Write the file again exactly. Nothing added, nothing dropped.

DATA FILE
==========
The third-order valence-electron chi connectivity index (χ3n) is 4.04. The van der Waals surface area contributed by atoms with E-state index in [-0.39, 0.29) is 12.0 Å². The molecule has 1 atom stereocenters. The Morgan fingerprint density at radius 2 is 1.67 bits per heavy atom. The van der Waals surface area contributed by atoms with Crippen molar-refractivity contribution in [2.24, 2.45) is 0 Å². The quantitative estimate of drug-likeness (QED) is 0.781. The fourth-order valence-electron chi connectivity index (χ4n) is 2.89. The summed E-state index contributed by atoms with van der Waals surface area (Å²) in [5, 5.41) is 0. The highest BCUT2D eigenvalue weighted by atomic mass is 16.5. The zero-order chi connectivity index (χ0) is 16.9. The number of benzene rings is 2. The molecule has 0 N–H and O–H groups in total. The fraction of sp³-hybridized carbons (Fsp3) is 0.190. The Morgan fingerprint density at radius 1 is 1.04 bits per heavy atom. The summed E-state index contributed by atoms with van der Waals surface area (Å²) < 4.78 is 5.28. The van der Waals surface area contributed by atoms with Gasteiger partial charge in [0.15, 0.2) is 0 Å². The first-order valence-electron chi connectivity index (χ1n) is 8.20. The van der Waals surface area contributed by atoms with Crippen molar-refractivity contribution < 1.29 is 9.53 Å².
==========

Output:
The third-order valence-electron chi connectivity index (χ3n) is 4.04. The van der Waals surface area contributed by atoms with E-state index in [-0.39, 0.29) is 12.0 Å². The molecule has 1 atom stereocenters. The Morgan fingerprint density at radius 2 is 1.67 bits per heavy atom. The van der Waals surface area contributed by atoms with Crippen molar-refractivity contribution in [2.24, 2.45) is 0 Å². The quantitative estimate of drug-likeness (QED) is 0.781. The fourth-order valence-electron chi connectivity index (χ4n) is 2.89. The summed E-state index contributed by atoms with van der Waals surface area (Å²) in [5, 5.41) is 0. The highest BCUT2D eigenvalue weighted by atomic mass is 16.5. The zero-order chi connectivity index (χ0) is 16.9. The number of benzene rings is 2. The molecule has 0 N–H and O–H groups in total. The fraction of sp³-hybridized carbons (Fsp3) is 0.190. The Morgan fingerprint density at radius 1 is 1.04 bits per heavy atom. The summed E-state index contributed by atoms with van der Waals surface area (Å²) < 4.78 is 5.28. The van der Waals surface area contributed by atoms with Gasteiger partial charge in [0.15, 0.2) is 0 Å². The first-order valence-electron chi connectivity index (χ1n) is 8.20. The van der Waals surface area contributed by atoms with Crippen molar-refractivity contribution < 1.29 is 9.53 Å².